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Daniel Ruth: Praise for Heights market worth repeating. Because it’s so loud in there

By Daniel Ruth | Times columnist
Published: March 7, 2018
A crowd gathers in the new Heights Public Market at the Armature Works building in the Tampa Heights neighborhood. Expect fine food and a unique experience, but not intimate conversation. [OCTAVIO JONES | Times]

"We’re the oldest people in here," the Bombshell of the Balkans said as we began walking around the newly opened Heights Public Market on the banks of the Hillsborough River.

Or more accurately she said "WE’RE THE OLDEST PEOPLE IN HERE!!!" almost at the top of her lungs. This is the cost of communing with the beautiful people of Tampa on a Saturday night — decibel levels rivaling front and center at a grunge band concert. What fun.

We had just finished a delightful dinner at nearby Ulele and decided to walk over to check out Tampa’s newest addition to the culinary scene — the 22,000-square-foot Heights Public Market, which is part of a larger development of the area, the Armature Works project, which will eventually include office and retail space as well as a hotel.

RELATED COVERAGE: Heights Public Market elevates Tampa’s culinary scene

The venue is part of a growing trend in dining out — food halls, which include several different eateries all under one roof. Just a few months ago, a somewhat smaller operation, the Hall on Franklin, debuted just blocks away, catering to the same beautiful people the Heights Public Market is trying to appeal to. Well, it would seem there are plenty of beautiful people to go around.

Apparently the Heights Public Market offers up to 14 different restaurant concepts. And it appears to be working splendidly, with as many as 2,000 to 3,000 customers during the week and upwards of 10,000 to 15,000 people on weekends. And so hats off to the developers, Chas Bruck and Adam Harden for tapping into an idea that has Tampa’s riverfront quickly becoming a trendy go-to location. It’s a beautiful thing.

In fact, the Heights Public Market would seem to be the ideal night on the town for couples who hate each other and have absolutely no interest in speaking to one another while they slurp noodles, or whatever.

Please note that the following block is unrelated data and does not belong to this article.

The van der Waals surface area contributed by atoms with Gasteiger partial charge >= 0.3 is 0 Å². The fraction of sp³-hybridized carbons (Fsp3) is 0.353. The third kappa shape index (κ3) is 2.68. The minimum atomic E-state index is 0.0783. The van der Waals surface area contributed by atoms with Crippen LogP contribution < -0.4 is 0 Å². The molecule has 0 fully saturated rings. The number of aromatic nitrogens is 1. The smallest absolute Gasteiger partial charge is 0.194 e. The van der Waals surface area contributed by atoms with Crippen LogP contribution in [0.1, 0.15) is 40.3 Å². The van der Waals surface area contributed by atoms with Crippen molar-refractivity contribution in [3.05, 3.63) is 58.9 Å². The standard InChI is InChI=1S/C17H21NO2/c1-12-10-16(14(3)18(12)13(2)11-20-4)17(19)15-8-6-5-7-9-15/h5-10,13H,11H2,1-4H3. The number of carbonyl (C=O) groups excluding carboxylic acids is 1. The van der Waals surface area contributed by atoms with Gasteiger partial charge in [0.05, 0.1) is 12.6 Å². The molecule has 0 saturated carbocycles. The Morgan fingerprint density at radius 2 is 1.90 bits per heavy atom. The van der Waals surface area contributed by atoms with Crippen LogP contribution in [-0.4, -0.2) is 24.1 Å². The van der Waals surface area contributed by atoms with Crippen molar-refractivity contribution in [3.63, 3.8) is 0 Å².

It is true, I am old and I harbor what apparently is an antediluvian notion that breaking bread is also a lovely time to converse.

As we walked around the Heights Public Market, the Azalea of Athens and I had to practically lean into each other’s ears to be heard.

Perhaps it is a factor of age. Perhaps it is entirely possible I have no understanding of the youthful beautiful people of Tampa, but sitting around a vast expanse eating and trying to socialize as if you were stuck behind a 747 at take-off really does not constitute a particularly great or relaxing time for me.

Too senile?

The Sunflower of Sparta and I have been together for nearly 30 years— nearly three decades of breakfasts, lunches, dinners, and yes, plenty of cocktails, too. And we still have stuff we like to talk about — to each other.

But the chi-chi of Tampa are flocking to the Heights Public Market to stand in line for food and then retire to an immense communal dining area to be lost in a cacophonous drone of white noise. Perhaps date night now consists of young couples sitting three feet apart and texting each other all evening long. How romantic.

Bruck and Harden are obviously smart guys if the crowds flocking to the Heights Public Market to revel in a dining experience akin to eating underneath a roller-coaster are any indication.

They are savvy entrepreneurs who have tapped into a unique market who apparently enjoy dining in the middle of a bombing range. And they are playing a major role in the ongoing development and success of the city’s Riverwalk. Good for them.

How can one not wish these chaps the best of luck.